Martin Mc Guinness: I’d be happy to host the Queen
Sinn Fein raise stakes as they target FF's republican vote
MARTIN McGuinness would be willing to host the Queen if he were to become Irish President, Sinn Fein's surprise candidate for the state's top office has signalled.
Republicans have always avoided attending royal engagements despite holding senior government roles in Northern Ireland.
But Mr McGuinness said if he became President of Ireland he would be willing to meet all international guests, without exception.
Sinn Fein stunned Irish political circles yesterday by announcing that the former IRA leader, who has become a champion of the peace process, was to be its candidate.
In his first comments since returning to Ireland from a US trade mission, the Northern Ireland Deputy First Minister said he was also ready to tackle questions about the IRA during the campaign.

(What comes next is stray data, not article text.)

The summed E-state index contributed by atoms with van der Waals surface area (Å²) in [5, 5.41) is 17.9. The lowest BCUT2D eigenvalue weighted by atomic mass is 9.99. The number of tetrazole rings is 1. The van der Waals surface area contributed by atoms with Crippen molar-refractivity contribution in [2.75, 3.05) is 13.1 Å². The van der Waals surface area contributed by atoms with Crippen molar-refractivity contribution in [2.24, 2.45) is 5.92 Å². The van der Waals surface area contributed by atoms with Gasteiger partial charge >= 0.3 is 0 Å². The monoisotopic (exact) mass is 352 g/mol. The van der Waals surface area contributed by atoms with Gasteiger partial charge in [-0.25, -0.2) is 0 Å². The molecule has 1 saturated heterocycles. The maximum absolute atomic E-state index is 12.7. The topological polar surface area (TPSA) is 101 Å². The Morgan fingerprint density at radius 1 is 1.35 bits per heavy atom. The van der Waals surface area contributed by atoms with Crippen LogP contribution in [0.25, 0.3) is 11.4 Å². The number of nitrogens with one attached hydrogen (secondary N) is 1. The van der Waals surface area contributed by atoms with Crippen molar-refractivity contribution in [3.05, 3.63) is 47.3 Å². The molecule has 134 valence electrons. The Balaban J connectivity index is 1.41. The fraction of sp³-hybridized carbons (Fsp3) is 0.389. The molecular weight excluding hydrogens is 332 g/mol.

But he said he believed he had played a key role in ending the decades of violence and wanted to look to a new future.
On the prospect of meeting British royalty if he was to become Ireland's figurehead, he said: "If the people of Ireland decided that I should be their president, my responsibilities and duties would be to meet heads of state from all over the world and to do that without exception, and that would be my position."
Opponents have already said his former IRA role could become a roadblock and could spark campaign debates that risked upsetting victims of republican violence.
"I hope it does not," he said.
"No doubt there will be people within the media, particularly the hostile media, who will attempt to do just that."
Mr McGuinness said the same prospect had faced his party leader, Gerry Adams, when he moved into politics in the Republic, but it had not prevented him winning a seat in the General Election.
The Derry republican also said former prime minister Tony Blair was among the figures who had conceded the role of British governments in the Troubles.
"It was very big of him to say during the course of many negotiations that he believed that successive British governments were as responsible for what happened in the North as anybody else."
The Sinn Fein figure added: "The past is a terrible place but I think I am seen very much as a part of the future.
"This is about new beginnings and I have been at the heart of new beginnings."